As yet I have read nothing but scorn and condemnation for Florida deputy Scot Peterson, leading me to wonder whether there is any middle ground between hero and coward in his case. An early account mentioned that he had a long exemplary record prior to the mass shooting that left 17 dead.
Mr. Peterson was armed with a pistol. He says he thought the shooting was external to the building during a crucial four minutes during which his boss says he could have possibly saved lives. Even if this is not true, one might consider the situation he was up against, a notoriously inaccurate weapon with a 5, 6 or 9 bullet magazine against a semiautomatic rifle capable of spraying bullets, high-velocity and possibly armor-piercing, at 60 to 90 rounds a minute.
There are good reasons for SWAT protocols, the team approach, the armor, the deescalation communication attempts. An assailant will always have the advantage of foresight and planning, e.g., the pulling of the fire alarm in the Parkland shooting and the blending in with the fleeing students. Had Peterson thought about this situation ahead of time, and surely he had because of the commonality of mass shooting now, he must have considered the possibility of wounding or killing an innocent in the melee. He was no youth and and he would know this would be a tough thing to live with.
Heroism is highly revered in our culture, but the real thing is rare. Only six Medals of Honor have been awarded since 9/11 and only 472 in WW II. Since Pearl Harbor, 60% were awarded posthumously. The actions that merit this are usually spontaneous and derive from total selfless commitment to one’s comrades. I submit that while this is highly laudable, it ought to be the epitome of what is expected and not what is demanded of all. Men are not taught to fall on live grenades. There is good reason why the most effective military recruits are the very young and it’s not just physical vigor. Reality sets in with age. Congress, famously, has almost no personal experience with such situations.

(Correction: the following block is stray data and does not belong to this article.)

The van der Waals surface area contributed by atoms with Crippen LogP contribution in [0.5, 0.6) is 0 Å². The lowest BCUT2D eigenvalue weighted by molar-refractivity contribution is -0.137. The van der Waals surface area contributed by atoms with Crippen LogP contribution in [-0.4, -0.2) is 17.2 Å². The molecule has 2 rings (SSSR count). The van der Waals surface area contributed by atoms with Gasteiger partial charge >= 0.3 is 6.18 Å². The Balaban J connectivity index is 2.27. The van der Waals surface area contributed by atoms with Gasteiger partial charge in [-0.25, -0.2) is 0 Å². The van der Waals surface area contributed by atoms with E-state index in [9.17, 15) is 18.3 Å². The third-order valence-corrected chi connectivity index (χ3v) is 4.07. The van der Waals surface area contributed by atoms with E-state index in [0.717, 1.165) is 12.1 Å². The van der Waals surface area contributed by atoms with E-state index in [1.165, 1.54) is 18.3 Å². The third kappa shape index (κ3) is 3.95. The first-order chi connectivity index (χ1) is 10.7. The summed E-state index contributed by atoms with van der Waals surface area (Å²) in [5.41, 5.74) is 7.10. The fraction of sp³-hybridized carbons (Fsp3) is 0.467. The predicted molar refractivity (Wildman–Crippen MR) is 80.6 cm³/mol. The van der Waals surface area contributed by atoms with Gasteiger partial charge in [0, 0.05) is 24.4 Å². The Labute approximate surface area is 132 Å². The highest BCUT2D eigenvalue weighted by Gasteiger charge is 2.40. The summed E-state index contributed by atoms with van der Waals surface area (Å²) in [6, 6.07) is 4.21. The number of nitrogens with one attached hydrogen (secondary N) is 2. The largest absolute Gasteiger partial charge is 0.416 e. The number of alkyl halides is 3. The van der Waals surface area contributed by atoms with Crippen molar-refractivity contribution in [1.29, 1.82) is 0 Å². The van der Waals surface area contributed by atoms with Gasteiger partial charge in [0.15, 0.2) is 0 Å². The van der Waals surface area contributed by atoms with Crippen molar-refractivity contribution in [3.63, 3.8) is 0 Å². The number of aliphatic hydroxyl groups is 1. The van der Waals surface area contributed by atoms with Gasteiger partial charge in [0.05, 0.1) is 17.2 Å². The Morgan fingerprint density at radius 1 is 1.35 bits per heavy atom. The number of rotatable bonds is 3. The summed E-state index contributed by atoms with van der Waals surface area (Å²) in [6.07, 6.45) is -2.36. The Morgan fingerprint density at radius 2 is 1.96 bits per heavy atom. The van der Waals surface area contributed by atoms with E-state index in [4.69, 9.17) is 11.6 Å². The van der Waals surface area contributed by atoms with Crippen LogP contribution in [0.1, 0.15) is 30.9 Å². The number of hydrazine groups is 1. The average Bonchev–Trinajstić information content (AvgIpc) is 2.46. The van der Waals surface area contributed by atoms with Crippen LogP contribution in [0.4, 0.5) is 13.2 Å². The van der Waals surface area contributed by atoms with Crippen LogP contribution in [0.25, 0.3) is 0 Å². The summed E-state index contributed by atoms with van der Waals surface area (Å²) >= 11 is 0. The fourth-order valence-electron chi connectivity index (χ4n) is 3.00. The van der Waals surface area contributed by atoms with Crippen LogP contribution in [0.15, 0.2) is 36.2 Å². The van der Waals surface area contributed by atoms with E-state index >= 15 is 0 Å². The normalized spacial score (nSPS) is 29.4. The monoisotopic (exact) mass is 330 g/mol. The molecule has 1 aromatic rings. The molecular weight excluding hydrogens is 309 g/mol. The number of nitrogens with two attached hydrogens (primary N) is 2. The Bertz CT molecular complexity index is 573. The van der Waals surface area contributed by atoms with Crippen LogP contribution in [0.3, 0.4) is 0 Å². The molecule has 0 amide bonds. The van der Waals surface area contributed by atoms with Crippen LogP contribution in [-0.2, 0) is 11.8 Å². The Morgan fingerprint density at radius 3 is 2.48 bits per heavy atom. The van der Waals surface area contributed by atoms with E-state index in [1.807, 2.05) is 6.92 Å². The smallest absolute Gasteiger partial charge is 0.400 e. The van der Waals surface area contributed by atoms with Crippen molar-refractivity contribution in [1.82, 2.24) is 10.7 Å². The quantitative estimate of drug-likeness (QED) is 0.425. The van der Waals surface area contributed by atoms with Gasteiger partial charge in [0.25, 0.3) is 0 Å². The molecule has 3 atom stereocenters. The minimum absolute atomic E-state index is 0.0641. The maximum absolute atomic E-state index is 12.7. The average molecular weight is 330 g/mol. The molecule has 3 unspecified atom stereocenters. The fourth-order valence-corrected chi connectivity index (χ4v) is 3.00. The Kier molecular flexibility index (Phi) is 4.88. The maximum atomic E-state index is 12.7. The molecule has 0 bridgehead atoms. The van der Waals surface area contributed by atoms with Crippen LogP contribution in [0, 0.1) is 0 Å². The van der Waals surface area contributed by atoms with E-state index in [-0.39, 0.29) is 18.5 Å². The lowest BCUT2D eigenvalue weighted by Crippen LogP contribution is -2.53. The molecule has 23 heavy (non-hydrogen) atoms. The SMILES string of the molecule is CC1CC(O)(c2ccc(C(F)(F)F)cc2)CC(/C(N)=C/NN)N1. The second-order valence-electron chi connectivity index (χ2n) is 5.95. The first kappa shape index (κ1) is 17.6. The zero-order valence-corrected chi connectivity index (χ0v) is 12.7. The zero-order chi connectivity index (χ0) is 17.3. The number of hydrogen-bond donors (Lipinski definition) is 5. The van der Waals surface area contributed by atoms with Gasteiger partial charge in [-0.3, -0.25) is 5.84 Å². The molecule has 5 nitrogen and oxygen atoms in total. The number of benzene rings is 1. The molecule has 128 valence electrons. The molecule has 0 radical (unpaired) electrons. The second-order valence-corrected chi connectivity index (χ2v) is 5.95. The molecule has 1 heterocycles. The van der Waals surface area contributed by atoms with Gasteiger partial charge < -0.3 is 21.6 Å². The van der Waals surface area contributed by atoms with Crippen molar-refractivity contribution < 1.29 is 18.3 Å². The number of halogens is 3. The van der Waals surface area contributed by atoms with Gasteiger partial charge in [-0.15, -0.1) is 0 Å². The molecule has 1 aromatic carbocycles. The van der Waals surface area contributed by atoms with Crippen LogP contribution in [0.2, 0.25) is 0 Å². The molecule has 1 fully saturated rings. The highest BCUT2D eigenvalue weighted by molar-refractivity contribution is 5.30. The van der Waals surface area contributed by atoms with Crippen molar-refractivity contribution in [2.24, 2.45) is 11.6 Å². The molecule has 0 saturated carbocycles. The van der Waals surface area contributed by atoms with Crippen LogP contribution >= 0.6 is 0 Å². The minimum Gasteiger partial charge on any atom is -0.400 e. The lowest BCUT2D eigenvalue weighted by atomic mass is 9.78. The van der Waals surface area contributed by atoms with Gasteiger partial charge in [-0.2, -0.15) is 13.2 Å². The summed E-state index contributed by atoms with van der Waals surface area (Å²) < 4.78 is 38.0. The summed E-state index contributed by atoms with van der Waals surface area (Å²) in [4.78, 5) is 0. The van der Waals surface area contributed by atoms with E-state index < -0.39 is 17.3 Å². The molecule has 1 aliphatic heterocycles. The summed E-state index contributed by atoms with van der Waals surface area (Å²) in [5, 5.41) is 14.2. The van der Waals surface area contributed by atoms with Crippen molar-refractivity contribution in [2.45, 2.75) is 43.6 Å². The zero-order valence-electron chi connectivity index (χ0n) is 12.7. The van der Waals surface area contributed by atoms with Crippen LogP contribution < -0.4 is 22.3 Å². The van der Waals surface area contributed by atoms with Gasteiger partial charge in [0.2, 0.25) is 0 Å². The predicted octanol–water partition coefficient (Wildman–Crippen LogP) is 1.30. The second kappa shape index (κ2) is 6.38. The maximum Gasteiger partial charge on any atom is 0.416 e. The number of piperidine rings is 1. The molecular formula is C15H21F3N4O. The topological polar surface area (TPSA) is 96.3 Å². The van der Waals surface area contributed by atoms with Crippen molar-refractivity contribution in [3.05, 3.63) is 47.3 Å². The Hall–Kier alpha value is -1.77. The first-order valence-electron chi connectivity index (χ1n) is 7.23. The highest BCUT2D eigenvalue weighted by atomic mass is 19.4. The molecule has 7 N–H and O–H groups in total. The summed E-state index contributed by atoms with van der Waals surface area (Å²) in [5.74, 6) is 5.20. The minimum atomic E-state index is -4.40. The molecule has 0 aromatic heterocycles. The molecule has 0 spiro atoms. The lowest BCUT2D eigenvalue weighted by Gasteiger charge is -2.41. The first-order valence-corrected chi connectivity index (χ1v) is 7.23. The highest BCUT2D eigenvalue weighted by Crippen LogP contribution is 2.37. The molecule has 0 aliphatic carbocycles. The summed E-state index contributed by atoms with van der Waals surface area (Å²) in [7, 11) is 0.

I debated for a while whether I even ought to post these thoughts for we are culturally conditioned to accept nothing less than perfection from military and police ideals. Real life is much more messy. I will be interested in your reactions, particularly as they pertain to the gun control issues. I understand that deputies in Broward County will now carry semiautomatic long guns. This is logical, given that these weapons are so easy to acquire.
When I was in the Navy I saw police in the Philippines patrolling the streets with machine guns. We are becoming much like them.